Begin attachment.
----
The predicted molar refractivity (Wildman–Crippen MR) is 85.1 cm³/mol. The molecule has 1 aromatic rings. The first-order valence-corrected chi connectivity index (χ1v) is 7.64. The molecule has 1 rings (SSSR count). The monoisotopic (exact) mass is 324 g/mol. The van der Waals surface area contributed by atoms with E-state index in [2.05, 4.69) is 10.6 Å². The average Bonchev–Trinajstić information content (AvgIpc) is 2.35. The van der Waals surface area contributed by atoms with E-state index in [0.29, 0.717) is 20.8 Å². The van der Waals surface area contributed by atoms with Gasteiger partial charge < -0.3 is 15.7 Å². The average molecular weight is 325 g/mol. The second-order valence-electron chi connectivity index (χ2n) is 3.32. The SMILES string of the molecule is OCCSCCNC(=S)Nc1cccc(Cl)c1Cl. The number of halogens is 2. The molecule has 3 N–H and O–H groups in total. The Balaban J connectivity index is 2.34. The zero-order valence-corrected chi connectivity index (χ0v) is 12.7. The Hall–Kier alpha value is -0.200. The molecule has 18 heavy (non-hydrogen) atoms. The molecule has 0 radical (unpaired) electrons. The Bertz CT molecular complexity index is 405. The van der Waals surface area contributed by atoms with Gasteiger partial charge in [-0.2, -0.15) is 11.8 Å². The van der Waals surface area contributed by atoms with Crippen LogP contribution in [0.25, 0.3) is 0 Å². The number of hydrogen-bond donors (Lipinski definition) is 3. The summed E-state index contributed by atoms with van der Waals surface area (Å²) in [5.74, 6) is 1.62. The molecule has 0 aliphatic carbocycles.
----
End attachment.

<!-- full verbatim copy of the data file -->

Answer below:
The predicted molar refractivity (Wildman–Crippen MR) is 85.1 cm³/mol. The molecule has 1 aromatic rings. The first-order valence-corrected chi connectivity index (χ1v) is 7.64. The molecule has 1 rings (SSSR count). The monoisotopic (exact) mass is 324 g/mol. The van der Waals surface area contributed by atoms with E-state index in [2.05, 4.69) is 10.6 Å². The average Bonchev–Trinajstić information content (AvgIpc) is 2.35. The van der Waals surface area contributed by atoms with E-state index in [0.29, 0.717) is 20.8 Å². The van der Waals surface area contributed by atoms with Gasteiger partial charge < -0.3 is 15.7 Å². The average molecular weight is 325 g/mol. The second-order valence-electron chi connectivity index (χ2n) is 3.32. The SMILES string of the molecule is OCCSCCNC(=S)Nc1cccc(Cl)c1Cl. The number of halogens is 2. The molecule has 3 N–H and O–H groups in total. The Balaban J connectivity index is 2.34. The zero-order valence-corrected chi connectivity index (χ0v) is 12.7. The Hall–Kier alpha value is -0.200. The molecule has 18 heavy (non-hydrogen) atoms. The molecule has 0 radical (unpaired) electrons. The Bertz CT molecular complexity index is 405. The van der Waals surface area contributed by atoms with Gasteiger partial charge in [-0.2, -0.15) is 11.8 Å². The van der Waals surface area contributed by atoms with Crippen LogP contribution in [0.25, 0.3) is 0 Å². The number of hydrogen-bond donors (Lipinski definition) is 3. The summed E-state index contributed by atoms with van der Waals surface area (Å²) in [5.74, 6) is 1.62. The molecule has 0 aliphatic carbocycles.